Secondly, top university officials, including the Vice Chancellor, were working around the clock to amend staff relations with the government that have been strained for a long time on account of lecturers being perceived as anti-NRM.
The VC was hopeful that the president would assist them financially to develop certain projects such as their Kololo land. President Museveni had previously given Shs 4.5 billion to the Faculty of Food Science and Technology after visiting the faculty on October 2, 2009. When the president failed to turn up to the graduation, the lecturerâ€™s hopes were shuttered.
Despite having a big stake , Makerere officials have been neglected by NIC, which has triggered more questions on how the corporation has managed to neglect over 2000 staff members at the countryâ€™s most respected university.
A lecturer who preferred not to be identified told The Independent that keeping Makerere University running is not an easy task and that such strikes help put things right.
â€œThose who say that lecturers are striking all the time should know that strikes are a negotiating tool. You have such a big university that is not paid attention to by a government that claims to have education in its priorities. What do you expect?â€ asked the lecturer. â€œStrikes should be expected as long as there are disagreements. For instance, how else would the president have decided to pay attention to our troubles?â€
Professor Augustus Nuwagaba, a former MUASA chairman who led many lecturerâ€™s strikes, says that the biggest problem is that the university lacks autonomy to implement certain decisions. He adds that despite being the biggest university in Uganda, Makerere has meagre funds which can not satisfy all its needs. â€œLecturers are paid poorly and not in time because there are no funds and as the result they lay down their tools.â€
When Nuwagaba was chairman of MUASA the lecturers laid down their tools because they demanded an increment in payment.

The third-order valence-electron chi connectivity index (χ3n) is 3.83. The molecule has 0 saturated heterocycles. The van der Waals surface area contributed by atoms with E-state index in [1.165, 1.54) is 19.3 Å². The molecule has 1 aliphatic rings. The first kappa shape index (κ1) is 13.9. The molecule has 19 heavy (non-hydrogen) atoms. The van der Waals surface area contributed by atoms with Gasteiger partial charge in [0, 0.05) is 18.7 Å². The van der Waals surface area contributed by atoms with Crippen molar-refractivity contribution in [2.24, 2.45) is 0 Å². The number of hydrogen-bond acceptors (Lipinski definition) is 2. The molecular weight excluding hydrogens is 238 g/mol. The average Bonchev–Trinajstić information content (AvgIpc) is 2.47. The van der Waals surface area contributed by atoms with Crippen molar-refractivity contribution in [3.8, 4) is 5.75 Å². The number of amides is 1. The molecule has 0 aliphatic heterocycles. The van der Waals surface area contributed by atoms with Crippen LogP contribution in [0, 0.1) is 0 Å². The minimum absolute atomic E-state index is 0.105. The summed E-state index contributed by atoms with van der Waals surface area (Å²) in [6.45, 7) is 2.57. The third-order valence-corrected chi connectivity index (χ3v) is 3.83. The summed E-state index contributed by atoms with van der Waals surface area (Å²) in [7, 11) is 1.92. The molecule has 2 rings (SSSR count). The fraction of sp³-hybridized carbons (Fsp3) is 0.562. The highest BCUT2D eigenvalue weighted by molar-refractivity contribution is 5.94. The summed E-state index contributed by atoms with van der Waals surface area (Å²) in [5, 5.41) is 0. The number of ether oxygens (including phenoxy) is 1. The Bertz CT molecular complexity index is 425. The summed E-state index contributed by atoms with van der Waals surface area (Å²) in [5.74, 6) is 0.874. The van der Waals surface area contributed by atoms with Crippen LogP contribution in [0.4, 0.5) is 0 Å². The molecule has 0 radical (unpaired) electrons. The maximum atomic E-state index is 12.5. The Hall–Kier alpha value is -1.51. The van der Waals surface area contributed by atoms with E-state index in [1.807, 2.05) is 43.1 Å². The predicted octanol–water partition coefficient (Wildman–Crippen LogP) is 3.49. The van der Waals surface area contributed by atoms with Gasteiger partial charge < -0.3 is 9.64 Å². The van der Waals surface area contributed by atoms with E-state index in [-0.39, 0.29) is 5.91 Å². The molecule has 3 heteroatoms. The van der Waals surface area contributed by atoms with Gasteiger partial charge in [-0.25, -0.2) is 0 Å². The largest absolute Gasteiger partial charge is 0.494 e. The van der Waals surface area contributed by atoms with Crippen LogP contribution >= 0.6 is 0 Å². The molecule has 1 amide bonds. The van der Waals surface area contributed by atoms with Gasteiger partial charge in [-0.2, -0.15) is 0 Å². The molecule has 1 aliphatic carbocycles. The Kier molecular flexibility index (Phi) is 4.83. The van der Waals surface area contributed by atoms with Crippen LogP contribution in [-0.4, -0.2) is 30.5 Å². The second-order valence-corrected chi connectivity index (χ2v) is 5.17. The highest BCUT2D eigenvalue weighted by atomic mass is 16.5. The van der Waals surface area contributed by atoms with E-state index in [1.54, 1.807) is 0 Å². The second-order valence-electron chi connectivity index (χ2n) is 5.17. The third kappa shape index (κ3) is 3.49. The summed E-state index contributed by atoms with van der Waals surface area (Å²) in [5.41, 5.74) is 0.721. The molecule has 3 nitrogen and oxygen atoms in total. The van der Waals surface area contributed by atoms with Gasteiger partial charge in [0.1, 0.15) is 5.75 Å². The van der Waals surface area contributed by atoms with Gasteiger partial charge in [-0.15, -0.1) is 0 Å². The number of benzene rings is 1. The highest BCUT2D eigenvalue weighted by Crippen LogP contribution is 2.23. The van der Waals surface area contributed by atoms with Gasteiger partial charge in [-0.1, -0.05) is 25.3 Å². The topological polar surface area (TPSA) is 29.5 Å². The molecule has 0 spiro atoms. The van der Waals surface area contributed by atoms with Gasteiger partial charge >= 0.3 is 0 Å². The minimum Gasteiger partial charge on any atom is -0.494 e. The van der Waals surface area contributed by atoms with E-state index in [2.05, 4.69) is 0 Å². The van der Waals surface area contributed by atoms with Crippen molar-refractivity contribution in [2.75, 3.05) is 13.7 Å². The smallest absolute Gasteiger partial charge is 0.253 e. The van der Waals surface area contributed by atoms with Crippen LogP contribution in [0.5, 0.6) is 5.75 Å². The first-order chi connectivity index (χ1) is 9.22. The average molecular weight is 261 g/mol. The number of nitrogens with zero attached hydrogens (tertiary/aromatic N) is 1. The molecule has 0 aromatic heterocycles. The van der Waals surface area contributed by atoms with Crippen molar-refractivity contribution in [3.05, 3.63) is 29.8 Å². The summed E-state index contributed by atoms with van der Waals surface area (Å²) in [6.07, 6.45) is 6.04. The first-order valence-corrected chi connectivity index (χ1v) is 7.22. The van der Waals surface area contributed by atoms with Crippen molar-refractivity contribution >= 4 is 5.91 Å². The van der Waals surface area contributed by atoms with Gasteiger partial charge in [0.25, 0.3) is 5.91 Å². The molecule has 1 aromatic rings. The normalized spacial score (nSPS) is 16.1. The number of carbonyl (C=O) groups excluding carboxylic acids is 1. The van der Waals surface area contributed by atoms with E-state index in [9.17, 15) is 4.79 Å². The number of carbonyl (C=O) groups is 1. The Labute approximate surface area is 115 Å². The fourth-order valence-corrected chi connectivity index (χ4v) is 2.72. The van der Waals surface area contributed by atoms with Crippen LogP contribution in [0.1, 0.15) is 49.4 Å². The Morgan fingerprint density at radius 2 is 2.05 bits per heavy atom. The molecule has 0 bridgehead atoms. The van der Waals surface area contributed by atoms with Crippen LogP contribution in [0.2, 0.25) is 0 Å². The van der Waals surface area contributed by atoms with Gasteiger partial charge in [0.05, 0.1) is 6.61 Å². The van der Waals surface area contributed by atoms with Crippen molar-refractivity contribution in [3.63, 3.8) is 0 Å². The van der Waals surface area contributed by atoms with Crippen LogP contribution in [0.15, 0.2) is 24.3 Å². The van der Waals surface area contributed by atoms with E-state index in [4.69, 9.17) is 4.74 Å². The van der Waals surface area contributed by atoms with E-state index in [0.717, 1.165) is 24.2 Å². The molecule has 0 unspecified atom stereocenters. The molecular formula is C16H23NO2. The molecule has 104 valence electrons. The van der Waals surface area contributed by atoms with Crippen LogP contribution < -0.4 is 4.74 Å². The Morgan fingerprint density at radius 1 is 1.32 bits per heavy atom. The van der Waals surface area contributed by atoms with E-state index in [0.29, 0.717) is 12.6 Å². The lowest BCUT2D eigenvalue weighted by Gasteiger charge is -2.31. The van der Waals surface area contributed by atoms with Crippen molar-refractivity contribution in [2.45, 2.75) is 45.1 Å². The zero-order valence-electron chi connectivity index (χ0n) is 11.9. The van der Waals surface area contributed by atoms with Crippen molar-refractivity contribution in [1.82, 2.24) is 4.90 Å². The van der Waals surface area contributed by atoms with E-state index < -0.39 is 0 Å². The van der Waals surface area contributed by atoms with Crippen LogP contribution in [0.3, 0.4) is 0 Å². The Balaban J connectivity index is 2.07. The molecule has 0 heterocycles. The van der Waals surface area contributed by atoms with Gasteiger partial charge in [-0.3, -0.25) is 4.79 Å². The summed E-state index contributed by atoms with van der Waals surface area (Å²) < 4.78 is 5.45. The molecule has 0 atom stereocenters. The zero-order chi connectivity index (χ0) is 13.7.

Dr. Saul Nsubuga says that strikes are mainly caused by the University council which makes poor policies all the time. â€œThe issue of strikes is mainly because of the poor policies made by the university council,â€ he says.Â â€œIt is for instance council that made us fall into this NIC problem and now they are not solving it.â€
Nsubuga is not the first to blame the university council. In the meeting at the university hall on Aug 27, lecturer after lecturer blamed the university council for their problems.Â In fact one staff member took to the podium before the meeting started and requested that the council chairman Mathew Rukikaire be voted out of office.
â€œMembers we are tired of this mess, our council has failed us and I request for a vote of no confidence in the council chairman right here and now,â€ said a staff member who could only be identified as Grace, amidst applause.
Dr. Odoi and other executive members of MUASA had earlier told a press briefing at the university guest house that they have started doubting whether the council chairman was working for the university or NIC as he seems to praise NIC all the time.
â€œWe are in mourning that the council chairman can praise NIC for promising to pay arrears, in fact were beginning to think that he has conflict of interest,â€ he said.
However, Odoi later apologised and said that the council chairman had called him and clarified that he had no interests in NIC. Yet despite Odoiâ€™s apology, staff members insist that the university council is the root cause of all problems and strikes.
Whether or not NIC clears the staffsâ€™ savings remains unclear. But as the staff members deliberated on the resolution after receiving the presidentâ€™s letter, it was clear that more than 80 percent of the hundreds that had gathered wanted the strike to continue. If their money is not paid, it is clear that these Makerereans are more than ready to plunge the institution into yet another strike come November.